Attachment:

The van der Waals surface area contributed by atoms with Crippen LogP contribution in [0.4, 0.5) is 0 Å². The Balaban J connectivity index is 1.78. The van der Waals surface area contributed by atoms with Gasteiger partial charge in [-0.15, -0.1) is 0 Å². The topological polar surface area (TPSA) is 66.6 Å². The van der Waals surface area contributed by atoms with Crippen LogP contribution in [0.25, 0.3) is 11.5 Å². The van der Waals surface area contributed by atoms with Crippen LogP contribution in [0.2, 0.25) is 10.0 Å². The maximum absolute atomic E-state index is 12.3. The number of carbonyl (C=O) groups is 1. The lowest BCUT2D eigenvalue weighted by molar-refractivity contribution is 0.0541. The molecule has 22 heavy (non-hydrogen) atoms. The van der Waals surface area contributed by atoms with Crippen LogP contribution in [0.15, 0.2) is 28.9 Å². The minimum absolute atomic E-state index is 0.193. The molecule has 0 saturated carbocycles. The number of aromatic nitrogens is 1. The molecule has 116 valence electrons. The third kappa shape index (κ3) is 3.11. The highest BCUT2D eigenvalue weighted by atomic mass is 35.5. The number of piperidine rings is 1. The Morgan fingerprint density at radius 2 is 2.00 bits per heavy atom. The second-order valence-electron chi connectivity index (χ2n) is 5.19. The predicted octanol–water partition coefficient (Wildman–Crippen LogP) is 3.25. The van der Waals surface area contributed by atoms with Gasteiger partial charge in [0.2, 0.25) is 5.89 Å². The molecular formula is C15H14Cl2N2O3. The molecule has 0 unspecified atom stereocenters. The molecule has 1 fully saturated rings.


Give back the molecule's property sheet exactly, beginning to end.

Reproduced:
The van der Waals surface area contributed by atoms with Crippen LogP contribution in [0.4, 0.5) is 0 Å². The Balaban J connectivity index is 1.78. The van der Waals surface area contributed by atoms with Gasteiger partial charge in [-0.15, -0.1) is 0 Å². The topological polar surface area (TPSA) is 66.6 Å². The van der Waals surface area contributed by atoms with Crippen LogP contribution in [0.25, 0.3) is 11.5 Å². The van der Waals surface area contributed by atoms with Crippen LogP contribution in [0.2, 0.25) is 10.0 Å². The maximum absolute atomic E-state index is 12.3. The number of carbonyl (C=O) groups is 1. The lowest BCUT2D eigenvalue weighted by molar-refractivity contribution is 0.0541. The molecule has 22 heavy (non-hydrogen) atoms. The van der Waals surface area contributed by atoms with Crippen LogP contribution in [0.15, 0.2) is 28.9 Å². The minimum absolute atomic E-state index is 0.193. The molecule has 0 saturated carbocycles. The number of aromatic nitrogens is 1. The molecule has 116 valence electrons. The third kappa shape index (κ3) is 3.11. The highest BCUT2D eigenvalue weighted by atomic mass is 35.5. The number of piperidine rings is 1. The Morgan fingerprint density at radius 2 is 2.00 bits per heavy atom. The second-order valence-electron chi connectivity index (χ2n) is 5.19. The predicted octanol–water partition coefficient (Wildman–Crippen LogP) is 3.25. The van der Waals surface area contributed by atoms with Gasteiger partial charge in [0.2, 0.25) is 5.89 Å². The molecular formula is C15H14Cl2N2O3. The molecule has 0 unspecified atom stereocenters. The molecule has 1 fully saturated rings.